income. It is strange that when loss had occurred in such a situation the
department should contend that the loss in question was not a business loss.
In our opinion, taking into consideration the
facts and circumstances of the case, the loss occurred must be held to be a
loss incidental to the business carried in by the assessee in Malaya during the
We are fortified in our conclusion by the
decision of the Bombay High Court in Pohoomal Bros. v. Commissioner of
Income-Tax, Bombay City(1). The facts of that case are some(1) 34 I.T.R. 64.
462 what similar to the facts before us. The
assessee therein, which had its head office in Bombay and branches in various
parts of the world, claimed deduction of the losses resulting from the destruction
of its stock in trade in three foreign branches, at Manila, Saigon and Kuala
Lumpur, by enemy invasion, in computing its profits and gains for the purpose
of income-tax. The department resisted that claim but the High Court held that
the losses in question were trading losses. This decision of the High Court was
cited with approval by this Court in Commissioner of Income Tax, U.P. v.
Nainital Bank Ltd. (1), In this connection we may also refer to two English
decisions. The first case is Green v. J. Gliksten(2). The facts of that case
were as follows :
A fire occurred on the company's premises in
August, 1921, and destroyed timber the written down value of which in the
company's books was pound 160,824; the company's valuation of its stock based
on cost or market value whichever was the lower, had been accepted for purposes
of taxation. The timber had 'been insured for many years and the company had
been allowed to deduct the insurance premises in computing its assessable
profits. In due course the company received from the insurers a sum of pound
477,838 representing the replacement value of the destroyed timber, but only a
small part of this timber was in fact replaced because the current demand was
for timber of a different character. The company accordingly credited in its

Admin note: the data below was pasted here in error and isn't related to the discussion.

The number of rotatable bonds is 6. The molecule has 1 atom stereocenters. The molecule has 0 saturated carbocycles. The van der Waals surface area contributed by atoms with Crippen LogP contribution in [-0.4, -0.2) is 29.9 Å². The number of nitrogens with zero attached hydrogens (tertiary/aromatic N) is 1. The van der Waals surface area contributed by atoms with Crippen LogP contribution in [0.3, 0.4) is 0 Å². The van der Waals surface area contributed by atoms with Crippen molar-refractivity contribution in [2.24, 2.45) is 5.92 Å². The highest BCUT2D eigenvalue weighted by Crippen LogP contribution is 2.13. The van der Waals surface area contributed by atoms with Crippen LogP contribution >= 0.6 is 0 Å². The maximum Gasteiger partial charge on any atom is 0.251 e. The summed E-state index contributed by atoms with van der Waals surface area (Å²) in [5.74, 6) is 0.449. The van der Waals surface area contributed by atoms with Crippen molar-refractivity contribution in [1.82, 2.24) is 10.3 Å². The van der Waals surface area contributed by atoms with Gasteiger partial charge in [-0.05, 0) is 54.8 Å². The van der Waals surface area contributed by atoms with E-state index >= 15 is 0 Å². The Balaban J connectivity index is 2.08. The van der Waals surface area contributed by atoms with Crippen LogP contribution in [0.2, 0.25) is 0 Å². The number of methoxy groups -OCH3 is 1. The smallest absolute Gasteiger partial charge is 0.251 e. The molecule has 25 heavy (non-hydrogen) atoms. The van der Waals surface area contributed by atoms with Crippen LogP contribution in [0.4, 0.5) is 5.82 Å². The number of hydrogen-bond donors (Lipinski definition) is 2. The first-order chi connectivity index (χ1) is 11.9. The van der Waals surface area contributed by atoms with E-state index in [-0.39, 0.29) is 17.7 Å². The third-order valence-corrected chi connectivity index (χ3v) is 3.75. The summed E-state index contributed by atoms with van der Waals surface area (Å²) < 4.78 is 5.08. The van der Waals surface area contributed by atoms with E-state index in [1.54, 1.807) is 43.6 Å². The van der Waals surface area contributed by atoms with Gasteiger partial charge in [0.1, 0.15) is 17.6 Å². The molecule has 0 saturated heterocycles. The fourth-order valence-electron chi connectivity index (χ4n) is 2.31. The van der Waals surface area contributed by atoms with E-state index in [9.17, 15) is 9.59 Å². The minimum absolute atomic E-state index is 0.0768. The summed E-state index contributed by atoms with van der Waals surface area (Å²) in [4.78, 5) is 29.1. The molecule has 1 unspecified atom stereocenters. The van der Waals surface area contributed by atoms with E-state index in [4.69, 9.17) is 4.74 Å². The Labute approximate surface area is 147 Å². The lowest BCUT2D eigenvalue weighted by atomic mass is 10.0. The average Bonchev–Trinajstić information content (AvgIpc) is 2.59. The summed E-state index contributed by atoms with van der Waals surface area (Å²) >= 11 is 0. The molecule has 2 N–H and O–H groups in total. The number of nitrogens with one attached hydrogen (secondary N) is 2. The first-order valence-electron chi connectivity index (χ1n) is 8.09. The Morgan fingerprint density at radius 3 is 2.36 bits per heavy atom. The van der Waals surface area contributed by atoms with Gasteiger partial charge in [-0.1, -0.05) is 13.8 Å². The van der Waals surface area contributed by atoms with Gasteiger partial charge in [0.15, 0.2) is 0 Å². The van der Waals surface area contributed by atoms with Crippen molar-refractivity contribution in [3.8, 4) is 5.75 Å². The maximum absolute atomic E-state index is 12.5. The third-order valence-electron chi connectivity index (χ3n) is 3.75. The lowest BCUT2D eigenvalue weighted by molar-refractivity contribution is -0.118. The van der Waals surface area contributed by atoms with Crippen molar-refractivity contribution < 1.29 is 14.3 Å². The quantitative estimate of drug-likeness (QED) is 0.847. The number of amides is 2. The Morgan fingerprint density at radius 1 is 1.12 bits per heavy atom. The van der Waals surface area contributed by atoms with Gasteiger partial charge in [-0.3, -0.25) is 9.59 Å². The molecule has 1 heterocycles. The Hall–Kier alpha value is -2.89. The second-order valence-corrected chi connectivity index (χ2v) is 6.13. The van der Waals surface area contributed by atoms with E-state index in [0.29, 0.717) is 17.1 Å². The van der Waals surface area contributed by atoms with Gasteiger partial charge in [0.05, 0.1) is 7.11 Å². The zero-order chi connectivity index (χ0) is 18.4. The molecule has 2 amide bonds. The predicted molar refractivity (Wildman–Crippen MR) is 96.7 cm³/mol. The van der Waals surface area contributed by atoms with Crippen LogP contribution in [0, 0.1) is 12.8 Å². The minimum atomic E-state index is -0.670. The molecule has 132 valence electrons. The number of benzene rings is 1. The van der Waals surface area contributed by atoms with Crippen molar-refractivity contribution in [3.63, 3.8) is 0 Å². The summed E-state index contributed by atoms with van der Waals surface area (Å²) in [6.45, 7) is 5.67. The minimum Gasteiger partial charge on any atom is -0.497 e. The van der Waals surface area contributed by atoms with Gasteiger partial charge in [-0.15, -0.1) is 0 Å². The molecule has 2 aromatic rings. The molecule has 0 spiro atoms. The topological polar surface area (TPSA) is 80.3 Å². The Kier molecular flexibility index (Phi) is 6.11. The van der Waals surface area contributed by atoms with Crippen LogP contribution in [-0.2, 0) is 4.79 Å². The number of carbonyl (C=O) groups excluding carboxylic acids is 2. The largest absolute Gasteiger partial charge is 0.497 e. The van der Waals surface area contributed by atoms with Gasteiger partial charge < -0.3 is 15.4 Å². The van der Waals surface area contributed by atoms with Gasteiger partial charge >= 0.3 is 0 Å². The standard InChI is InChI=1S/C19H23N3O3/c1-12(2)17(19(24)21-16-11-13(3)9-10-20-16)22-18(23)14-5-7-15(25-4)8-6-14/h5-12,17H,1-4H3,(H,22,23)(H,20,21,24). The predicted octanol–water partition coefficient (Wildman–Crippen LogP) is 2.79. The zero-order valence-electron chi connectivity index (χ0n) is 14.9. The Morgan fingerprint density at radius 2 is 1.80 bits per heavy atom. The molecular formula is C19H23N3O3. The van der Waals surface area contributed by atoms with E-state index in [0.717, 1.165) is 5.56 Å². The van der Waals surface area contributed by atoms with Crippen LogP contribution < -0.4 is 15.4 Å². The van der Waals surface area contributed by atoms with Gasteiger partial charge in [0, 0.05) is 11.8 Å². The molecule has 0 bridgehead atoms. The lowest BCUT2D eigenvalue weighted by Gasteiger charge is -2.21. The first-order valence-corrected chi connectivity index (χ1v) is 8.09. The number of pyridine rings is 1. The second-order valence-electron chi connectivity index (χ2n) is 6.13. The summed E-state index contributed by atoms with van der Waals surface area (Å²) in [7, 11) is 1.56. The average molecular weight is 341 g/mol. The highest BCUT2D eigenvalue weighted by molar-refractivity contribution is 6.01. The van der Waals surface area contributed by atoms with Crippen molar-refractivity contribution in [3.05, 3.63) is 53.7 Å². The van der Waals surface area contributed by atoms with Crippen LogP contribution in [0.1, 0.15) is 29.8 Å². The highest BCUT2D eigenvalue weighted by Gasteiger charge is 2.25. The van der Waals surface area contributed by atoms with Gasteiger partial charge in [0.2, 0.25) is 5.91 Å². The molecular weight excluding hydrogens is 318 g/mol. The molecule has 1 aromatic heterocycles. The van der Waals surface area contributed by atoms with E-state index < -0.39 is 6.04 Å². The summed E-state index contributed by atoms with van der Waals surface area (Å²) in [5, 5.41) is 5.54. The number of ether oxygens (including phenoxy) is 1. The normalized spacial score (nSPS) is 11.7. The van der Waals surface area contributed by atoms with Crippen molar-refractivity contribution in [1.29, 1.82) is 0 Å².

profit and loss account as a trading receipt only pound 160,824 of the
the balance did not appear in the profit and
loss account but was entered as a reserve in the balance sheet. The Special
Commissioners held that no part of the sum of pound 477,838 recovered from the
insurers was a trading receipt.
But the House of Lords held that the whole
sum recovered was trading receipt to be taken into account in computing the
profits assessable to Income Tax under case 1 of Schedule D and to Corporation
Profits Tax. This court in Nainital Bank's case (supra) quoting that decision
with approval observed. "If receipt from an insurance company towards loss
of stock was a trading receipt, conversely to the extent of the loss not so
recouped it should be trading loss." Next we shall refer to the decision
of the Court of Appeal in London Investment and Mortgage Co., Ltd. v. Inland
Revenue Commissioners.(3) The facts of that case were as follows :
The assessee were paying compulsory war
damage contributions during the war in respect of the properties in which they
were dealing. They received payments under the War Damage Act, 1943, in respect
of the properties damaged by enemy action.
(1) 55 I.T.R. 707 (2) 14 Tax Cases 364.
(3)  1 All England Reports 377.
463 They disposed of some of the properties
but retained others as part of their stock-in-trade and either were having them
rebuilt or would have them rebuilt. Under the War Damage Act, 1943,
contributions made and indemnities given under Part I were to be treated for
all purposes as outgoings of a capital nature and expenditure on making good
war damage was not deductible in computing profits for income tax purposes.
On the question whether the value payments
should be included in the receipts of the taxpayers' trade for the purpose of
their assessments to income under Case 1 of Schedule D and to profit tax, the
Court of Appeal held that the value payments should properly be treated as part
of the taxpayers' trading receipts, since they were money into which their
stock-in-trade had been converted. This decision is an authority for the
proposition that the compensation received in lieu of loss, of stock-in-trade
as a result of enemy action is a trading receipt conversely a loss of
stock-in-trade occasioned by enemy action must be considered, as a trading
For the reasons mentioned above we agree with
the conclusions reached by the High Court and see no merit in this appeal. It
is accordingly dismissed with costs.
K.B.N. Appeal dismissed.